In an ever increasing digital world bridging the gap between analog and digital can be tough. Coming up with a direct mail piece that grabs the attention of time starved creative directors can be just as hard if not more so. The video below actually dropped on YouTube back in May, but I just got an email about it last night from a friend. Kontor Records, the worlds largest dance label wanted to promote the new Boris Dlugosch to ad agencies.
Rather than send them a promo CD, or an email with a link to MP3 tracks on the album, they created “Back To Vinyl”, a physical record that you play with your smartphone. Housed in a well designed sleeve, that folds into a physical record player, “Back To Vinyl” generated some impressive results for a direct marketing piece. It actually got 71% of the recipients to scan the QR code and activate the player. From that they got a 42% click through rate to the Kontor online store. Not bad at all for direct mail.
I’ve seen a number of interactive shopping windows in the last few years, but this one from Adidas is a step in the right direction. The window has a fully integrated shopping path via your phone. The window doesn’t require a dedicated smartphone app, so it is platform agnostic allowing it to reach the greatest number of users. In addition to the shopping experience, the window is completely interactive letting customers browse clothing racks, examine individual garments, interact with the virtual model by posing her and having her try on clothes.
The adidas Window Shopping experience was developed by adidas and TBWA Helsinki. if you happen to be in Nürnberg, swing by the NEO store at Breite Gasse 46 to see it and play with it live.
I want this app for the good old US of A. Why? Not because parking is an issue so much (even though there are plenty of jackwagons here that have no clue how to park their gas guzzling planet killing SUV’s and giant trucks). I want an app like this for all the other things I see like “Lets exit the freeway from the far left lane”, or “Yellow doesn’t mean get ready to stop, it means stomp on the gas and run that light”, or “I don’t need to stay in my lane while I’m texting and driving”. It would appear that this app had some effect on Russian drivers. Perhaps a similar app would have an effect on driving in America. Here is a quick fact for you. Less than 40% of American drivers use their turn signal, and it jumps to more than 60% when changing lanes. Yes we need an app like this.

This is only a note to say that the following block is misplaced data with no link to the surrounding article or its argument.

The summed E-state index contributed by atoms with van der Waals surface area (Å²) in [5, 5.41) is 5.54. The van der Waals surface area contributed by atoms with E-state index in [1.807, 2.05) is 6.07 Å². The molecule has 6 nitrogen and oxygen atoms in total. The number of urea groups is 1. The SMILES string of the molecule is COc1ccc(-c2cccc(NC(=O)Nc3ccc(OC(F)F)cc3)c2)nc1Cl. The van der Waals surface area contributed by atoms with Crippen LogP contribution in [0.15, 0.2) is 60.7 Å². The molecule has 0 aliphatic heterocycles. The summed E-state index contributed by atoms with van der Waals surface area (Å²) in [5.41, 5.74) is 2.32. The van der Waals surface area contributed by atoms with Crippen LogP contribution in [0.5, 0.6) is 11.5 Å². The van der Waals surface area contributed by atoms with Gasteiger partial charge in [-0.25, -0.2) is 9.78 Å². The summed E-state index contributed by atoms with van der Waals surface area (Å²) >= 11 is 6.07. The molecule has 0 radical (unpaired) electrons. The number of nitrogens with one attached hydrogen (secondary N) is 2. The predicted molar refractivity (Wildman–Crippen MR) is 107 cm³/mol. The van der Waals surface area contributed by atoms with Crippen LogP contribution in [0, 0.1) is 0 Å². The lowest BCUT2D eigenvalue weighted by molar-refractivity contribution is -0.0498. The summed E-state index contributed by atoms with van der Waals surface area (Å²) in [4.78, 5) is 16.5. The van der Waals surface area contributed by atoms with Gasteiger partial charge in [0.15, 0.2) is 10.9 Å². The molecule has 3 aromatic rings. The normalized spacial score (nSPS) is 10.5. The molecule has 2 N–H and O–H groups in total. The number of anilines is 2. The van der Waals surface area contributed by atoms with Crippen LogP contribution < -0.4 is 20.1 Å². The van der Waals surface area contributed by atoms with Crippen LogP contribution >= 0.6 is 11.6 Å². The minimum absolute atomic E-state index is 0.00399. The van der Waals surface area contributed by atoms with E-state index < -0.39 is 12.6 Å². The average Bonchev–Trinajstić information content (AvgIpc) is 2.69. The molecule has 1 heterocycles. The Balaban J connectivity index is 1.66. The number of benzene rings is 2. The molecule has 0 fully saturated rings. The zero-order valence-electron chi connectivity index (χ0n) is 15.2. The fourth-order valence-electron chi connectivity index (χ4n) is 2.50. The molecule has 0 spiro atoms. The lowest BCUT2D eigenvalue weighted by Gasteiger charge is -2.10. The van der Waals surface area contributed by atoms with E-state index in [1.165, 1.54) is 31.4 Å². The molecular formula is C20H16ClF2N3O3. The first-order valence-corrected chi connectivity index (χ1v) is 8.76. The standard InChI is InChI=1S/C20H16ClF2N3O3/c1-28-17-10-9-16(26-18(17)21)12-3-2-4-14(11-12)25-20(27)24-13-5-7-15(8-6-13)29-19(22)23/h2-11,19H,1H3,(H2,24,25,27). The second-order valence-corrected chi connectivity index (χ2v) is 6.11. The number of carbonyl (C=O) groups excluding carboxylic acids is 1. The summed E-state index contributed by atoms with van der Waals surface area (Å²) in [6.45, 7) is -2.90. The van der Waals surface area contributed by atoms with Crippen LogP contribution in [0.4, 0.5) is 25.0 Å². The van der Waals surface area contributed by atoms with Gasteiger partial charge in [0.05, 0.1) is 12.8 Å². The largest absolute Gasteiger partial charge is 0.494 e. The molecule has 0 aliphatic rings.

The app was developed by the Russian newspaper “The Village”, and it works by using image recognition to identify the car, and social media like Facebook to shame the bad driver. All of this happens in real-time, and is proximity limited so you don’t end up spamming your Facebook friends in far away places. The image recognition component reads the plate number to find the driver,then allows you to shame them across banners and media placements on popular websites in Russia. What a great example of how user created content is integrated into paid online media locations in real time.I really love the fact that the way you remove the annoying popup is to share the offender via social networking. It is a viral loop with hooks to the newspaper, and it is creating positive social action at the same time.
This is a great example of “Not everything needs a Smartphone app”. Mercedes has introduced “SL Bodywork – Your personalized Workout.” An iPhone and Android app that helps you work out while promoting the new body styling of the new Mercedes-Benz SL.
The application looks nice, and so does the car. The model in the the videos is attractive, but I just don’t get the point of this application. I keep looking at it and thinking to myself was this really a good use of marketing funds?
According to the copy on YouTube, you do get access to more content, the more you work out, and there are the typical hooks to social networking sites like Twitter and Facebook. The problem is, what does this application bring to the table, that other fitness applications don’t? What is the real compelling reason to use this application?
Aside from hardcore Mercedes fans, I don’t see much of real use for this app. It is simply a novelty marketing vehicle (pun intended) for Mercedes. This is the kind of thing that drives me nuts. Not everything needs to be a smartphone app. Not everything needs a Facebook, or Twitter presence. There is a certain “Grasping at straws” mentality that surrounds this kind of thing. I just keep thinking that this cost a lot of money to produce, and the ROI from the app is going to be minimal. Brands like Mercedes, or really any large brand, need to really think about this kind of thing before they produce it. Perhaps the money and effort would be better spent elsewhere.